Stoeckel: By applying the blue ocean approach, we were able to identify the full breadth and recipe of what it would take to make a leap in quality, value, convenience and presentation of food for customers. We were working to simultaneously raise the level of convenience and quality everyone experienced at Wawa and logistics was a key way to make this happen. The problem was we had no preparation facilities in-house. So, rather than compromise our blue ocean offering or make a costly attempt at developing this expertise ourselves, we partnered with third-party logistics and commissary providers to create high impact at a low cost.
If you looked at Wawa’s business today, would you still focus on foodservice or is there another business upon which you would want to apply a blue ocean approach for future growth?
Stoeckel: We continue to focus on foodservice today by constantly upgrading our product line with fast-casual-to-go, built-to-order products. We also focus on remodelling stores to embody our “Restaurant-to-Go” brand image, expanding our presence in Florida and filling out our home and Mid-Atlantic markets with fuel and non-fuel locations. Ensuring that our convenience and fuel offer is relevant and part of the overall brand experience is part of the equation.
At the same time, we are always looking to find new opportunities to expand our blue ocean. That’s what being primed to shift is all about. Becoming even more convenient is very much on our mind. How to reach more of our existing foodservice customers more frequently and how to penetrate noncustomers (customers that tend to utilize restaurants) is on our minds.
Currently, we predict a blue ocean shift in home delivery and/or catering. In addition, technology is a vehicle to help us connect with more customers than ever before. Most importantly, as one of the largest associate-owned companies in the United States, we are always looking at how we unleash associate ownership and humanism to create a blue ocean shift in our thinking.
In 2012, I gave a speech at a restaurant convention and I was introduced as the CEO of a leading convenience store chain. I responded by saying our dream is that if we are invited back, we would be introduced as the company leading the “restaurant to go” category that also sells fuel. Under [current Wawa CEO] Chris Gheysens’ leadership, we continue to pursue that dream. Dreams do come true with the right shift in thinking.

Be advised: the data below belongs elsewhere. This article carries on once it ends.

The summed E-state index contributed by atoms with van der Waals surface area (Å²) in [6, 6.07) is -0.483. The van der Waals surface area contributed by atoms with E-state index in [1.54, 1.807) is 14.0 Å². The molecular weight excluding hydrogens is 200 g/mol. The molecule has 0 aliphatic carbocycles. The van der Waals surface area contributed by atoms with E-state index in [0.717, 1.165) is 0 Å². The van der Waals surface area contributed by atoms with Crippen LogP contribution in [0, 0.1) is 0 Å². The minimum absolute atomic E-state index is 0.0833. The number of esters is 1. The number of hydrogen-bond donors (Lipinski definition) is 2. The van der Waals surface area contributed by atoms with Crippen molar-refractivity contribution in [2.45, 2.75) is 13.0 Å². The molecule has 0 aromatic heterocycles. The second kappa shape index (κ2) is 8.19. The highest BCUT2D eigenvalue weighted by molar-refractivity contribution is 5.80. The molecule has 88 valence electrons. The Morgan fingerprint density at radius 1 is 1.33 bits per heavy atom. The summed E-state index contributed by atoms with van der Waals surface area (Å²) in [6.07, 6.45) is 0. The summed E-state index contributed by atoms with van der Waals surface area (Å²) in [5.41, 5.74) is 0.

Put on your blue ocean strategy hat for the convenience store industry. What implications could taking this approach have on the industry in general?
Stoeckel: Having been in the convenience industry for 30 years, there is no better time to apply the principles of “Blue Ocean Shift.” I have never witnessed so much convergence in our retail industry.
Think about the past year. Amazon buys a “brick-and-mortar” retailer. Walmart buys an ecommerce business. Restaurants enter the food delivery business once dominated and owned by pizza retailers. Supermarkets deliver to anyone’s home within an hour. Then, we have Panera and McDonald’s roll out touchscreen ordering once exclusively found in the convenience industry.
And, of course, every retailer now has an app to make customers’ lives easier.
Convenience retailers continue to upgrade their foodservice offerings to compete, and value has become center stage in the customer’s mind. Change is occurring faster and faster. Everybody is attempting to do the same thing. The question is: What retailers and companies will shift their thinking and find a new blue ocean? There is a lot of room in the bloody red ocean, but not room for everyone in the blue ocean.
Those who follow disciplines, make the correct trade-offs and empower their people to take them on the journey will prevail. Apple demonstrated unique blue ocean shift thinking, Amazon demonstrated unique blue ocean shift thinking. Who will demonstrate blue ocean shift thinking in our industry and perhaps be the next Apple or Amazon? Only time will tell — but the sky is the limit.
Are you a professor who is interested in introducing or strengthening strategic innovation in your classroom? Then check out this case study Gaga for Wawa: Blue Ocean Retailing.